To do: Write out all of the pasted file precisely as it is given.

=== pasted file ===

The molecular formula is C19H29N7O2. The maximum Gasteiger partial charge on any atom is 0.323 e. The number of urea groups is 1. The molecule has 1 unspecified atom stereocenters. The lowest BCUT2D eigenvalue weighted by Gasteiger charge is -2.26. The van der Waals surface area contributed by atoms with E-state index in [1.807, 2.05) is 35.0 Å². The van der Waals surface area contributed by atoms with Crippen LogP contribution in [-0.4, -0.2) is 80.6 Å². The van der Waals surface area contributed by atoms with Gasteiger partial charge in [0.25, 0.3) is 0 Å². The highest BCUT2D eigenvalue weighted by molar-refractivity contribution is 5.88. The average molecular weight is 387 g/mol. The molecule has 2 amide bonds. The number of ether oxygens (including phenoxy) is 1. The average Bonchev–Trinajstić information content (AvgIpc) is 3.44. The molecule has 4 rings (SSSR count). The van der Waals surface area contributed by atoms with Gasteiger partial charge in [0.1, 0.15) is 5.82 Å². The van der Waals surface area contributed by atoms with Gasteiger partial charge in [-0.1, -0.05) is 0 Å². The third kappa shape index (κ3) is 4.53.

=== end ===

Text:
The molecular formula is C19H29N7O2. The maximum Gasteiger partial charge on any atom is 0.323 e. The number of urea groups is 1. The molecule has 1 unspecified atom stereocenters. The lowest BCUT2D eigenvalue weighted by Gasteiger charge is -2.26. The van der Waals surface area contributed by atoms with E-state index in [1.807, 2.05) is 35.0 Å². The van der Waals surface area contributed by atoms with Crippen LogP contribution in [-0.4, -0.2) is 80.6 Å². The van der Waals surface area contributed by atoms with Gasteiger partial charge in [0.25, 0.3) is 0 Å². The highest BCUT2D eigenvalue weighted by molar-refractivity contribution is 5.88. The average molecular weight is 387 g/mol. The molecule has 2 amide bonds. The number of ether oxygens (including phenoxy) is 1. The average Bonchev–Trinajstić information content (AvgIpc) is 3.44. The molecule has 4 rings (SSSR count). The van der Waals surface area contributed by atoms with Gasteiger partial charge in [0.1, 0.15) is 5.82 Å². The van der Waals surface area contributed by atoms with Gasteiger partial charge in [-0.1, -0.05) is 0 Å². The third kappa shape index (κ3) is 4.53.